Scouring the internet for info on “one-hit wonders”, one theme keeps popping up. It seems that most of the articles paint these artists and their lone hits with a bit of a cynical, jaundiced eye, treating them as a bit of a joke. The thinking being perhaps that these artists weren’t very good, that these songs just happened to catch on at a specific time in history and it was flukey that everyone seemed to love them, sending them up into the higher reaches of the Billboard charts. As if the artists weren’t good enough to have a second hit.
Before we go on, let’s define “one-hit wonders” for the sake of clarity. The term applies to an artist that has placed only one song in the Top 40 of Billboard’s venerable pop chart. This artist may have had other “hits” but they never again entered the Top 40.
The idea that these artists simply weren’t good enough to have another Top 40 hit will rankle us here at Your Home for Vintage Leisure where, as my regular readers can attest, we treat things from the past with respect. Now, I know what you’re thinking and you’re right; it is indeed hard to respect certain one-hit wonder songs that would also fall into the category of “novelty songs”. Take Sheb Wooley. His novelty song “The Purple People Eater” went to #1 in 1958 but the song is goofy kid’s stuff and, you could argue, has no real redeeming value. (Wooley, it should be noted, earned much respect on TV’s Rawhide and would go on to place many songs on the country charts) Also, you can name many other one-hit wonders of more modern times that were more novelty than anything else and a second hit from these artists was unthinkable. And would probably have been most unwelcome. You cringe when you imagine what would have been on a full album from these “artists”. (Think Lou Bega, Baha Men and Right Said Fred) Additionally, there are some artists that had one hit and never intended to have another hit or even another song. Take actor Phil Harris who’s song “The Thing” was a chart-topper but Harris was never going to become a pop vocalist. And, in more recent times, “We Are the World” by Artists for Africa can be included on a list of one-hit wonders but the group assembled for the charity song was certainly a one-off.
The songs and the era that concern us here, though, have a certain sheen to them. Let’s face it; the golden era of 1954-1963 features wonderful music that is revered today. This music is not usually dismissed as “dated”, a fate that often befalls the generic music found on the charts in, say, the late ’70’s or early ’80’s. One-hit wonders of this era, then, have aged much more gracefully than Rick Dees’ “Disco Duck”. Something else to consider as we look at the best one-hit wonders of this era is the machinations of the music business at this time. “Groups” that released singles and albums were often just created in-studio for the purpose, the members staying together and making music not being part of the plan. Let’s also consider the struggles some short-lived acts may have faced in trying to stay afloat and make music for mercenary producers who were intent on mining an artist and lining their own pockets.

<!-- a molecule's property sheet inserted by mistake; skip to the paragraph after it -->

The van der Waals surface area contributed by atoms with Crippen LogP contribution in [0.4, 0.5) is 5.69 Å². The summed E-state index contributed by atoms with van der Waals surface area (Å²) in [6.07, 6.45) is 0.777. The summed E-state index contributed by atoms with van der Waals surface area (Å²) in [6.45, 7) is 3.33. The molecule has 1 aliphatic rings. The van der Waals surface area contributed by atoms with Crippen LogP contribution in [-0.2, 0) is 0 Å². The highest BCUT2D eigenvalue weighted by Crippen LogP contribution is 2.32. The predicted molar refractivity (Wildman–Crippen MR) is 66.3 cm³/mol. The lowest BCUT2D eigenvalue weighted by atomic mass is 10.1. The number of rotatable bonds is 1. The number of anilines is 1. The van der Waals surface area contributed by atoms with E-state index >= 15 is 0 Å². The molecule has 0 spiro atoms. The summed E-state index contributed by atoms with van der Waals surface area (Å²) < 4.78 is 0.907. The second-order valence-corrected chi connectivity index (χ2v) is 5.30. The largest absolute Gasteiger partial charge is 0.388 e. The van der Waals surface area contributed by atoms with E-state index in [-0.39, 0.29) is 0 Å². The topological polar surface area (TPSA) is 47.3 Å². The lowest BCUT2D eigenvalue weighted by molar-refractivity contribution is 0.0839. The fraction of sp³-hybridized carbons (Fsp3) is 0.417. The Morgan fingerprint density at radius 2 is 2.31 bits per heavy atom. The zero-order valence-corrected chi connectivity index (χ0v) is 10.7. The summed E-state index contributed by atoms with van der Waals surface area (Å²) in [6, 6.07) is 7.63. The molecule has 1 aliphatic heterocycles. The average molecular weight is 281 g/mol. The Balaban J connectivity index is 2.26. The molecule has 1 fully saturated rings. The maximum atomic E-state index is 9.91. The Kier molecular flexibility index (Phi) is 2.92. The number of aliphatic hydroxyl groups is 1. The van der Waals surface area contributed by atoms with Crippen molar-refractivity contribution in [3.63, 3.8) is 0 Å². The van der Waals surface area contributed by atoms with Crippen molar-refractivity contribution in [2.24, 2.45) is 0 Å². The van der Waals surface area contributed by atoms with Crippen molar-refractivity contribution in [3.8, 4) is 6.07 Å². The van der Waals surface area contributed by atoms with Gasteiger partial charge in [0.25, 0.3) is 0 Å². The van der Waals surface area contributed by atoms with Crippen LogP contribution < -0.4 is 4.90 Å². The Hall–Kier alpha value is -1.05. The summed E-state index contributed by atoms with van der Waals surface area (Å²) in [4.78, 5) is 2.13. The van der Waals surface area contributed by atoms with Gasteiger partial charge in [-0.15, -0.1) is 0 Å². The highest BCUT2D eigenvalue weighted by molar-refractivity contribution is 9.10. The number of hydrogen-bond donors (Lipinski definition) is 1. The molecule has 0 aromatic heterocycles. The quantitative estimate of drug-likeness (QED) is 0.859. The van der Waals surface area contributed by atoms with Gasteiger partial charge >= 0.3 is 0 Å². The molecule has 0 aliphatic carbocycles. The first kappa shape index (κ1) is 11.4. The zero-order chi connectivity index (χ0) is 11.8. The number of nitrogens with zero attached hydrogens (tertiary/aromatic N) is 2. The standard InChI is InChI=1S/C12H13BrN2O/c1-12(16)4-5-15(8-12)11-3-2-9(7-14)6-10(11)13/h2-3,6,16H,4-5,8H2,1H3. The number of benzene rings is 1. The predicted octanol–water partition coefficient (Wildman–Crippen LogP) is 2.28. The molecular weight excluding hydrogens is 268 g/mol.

An artist will often be able to “eat out” on his one hit for the rest of his life (just go to Frankie Ford’s website to see what I mean) by performing it on-stage at PBS-type oldies revues and, if he did his business right, he’ll be able to receive an income from it indefinitely; Bobby ‘Boris’ Pickett said he never tired of his #1 hit “The Monster Mash”, remarking “When I hear it, I hear a cash register ringing”. There’s something else less tangible we should consider. While I was compiling this list, I realized that many of the most cherished songs of this era came from one-hit wonders. As we’ll see, some songs on this list have been used countless times on TV and in movies as they perfectly exemplify what we consider “oldies”. Just wonderful songs.
Consider the Contours’ “Do You Love Me”. When it was featured in the hit film Dirty Dancing (1987), it became part of a soundtrack that is cherished by the millions of women (and me) that love that film dearly. (Which brings to mind another one-hit wonder, Patrick Swayze. His “She’s Like the Wind” from that film peaked at #3 and was his only Top 40 appearance) This example makes me think of the pure joy these songs have given us over the years. Oftentimes, an artist may have been in the industry for literally only months but the song they gave us has become a part of us and we hold it dear. For this alone these artists deserve our gratitude and respect. Take Curtis Lee. Gave the world one fantastic song and then went on to build houses in Arizona. I would love to have visited the job site after finding out my contractor also gave me “Pretty Little Angel Eyes”. I’m sure I would have embarrassed him immensely by gently weeping as I embraced him.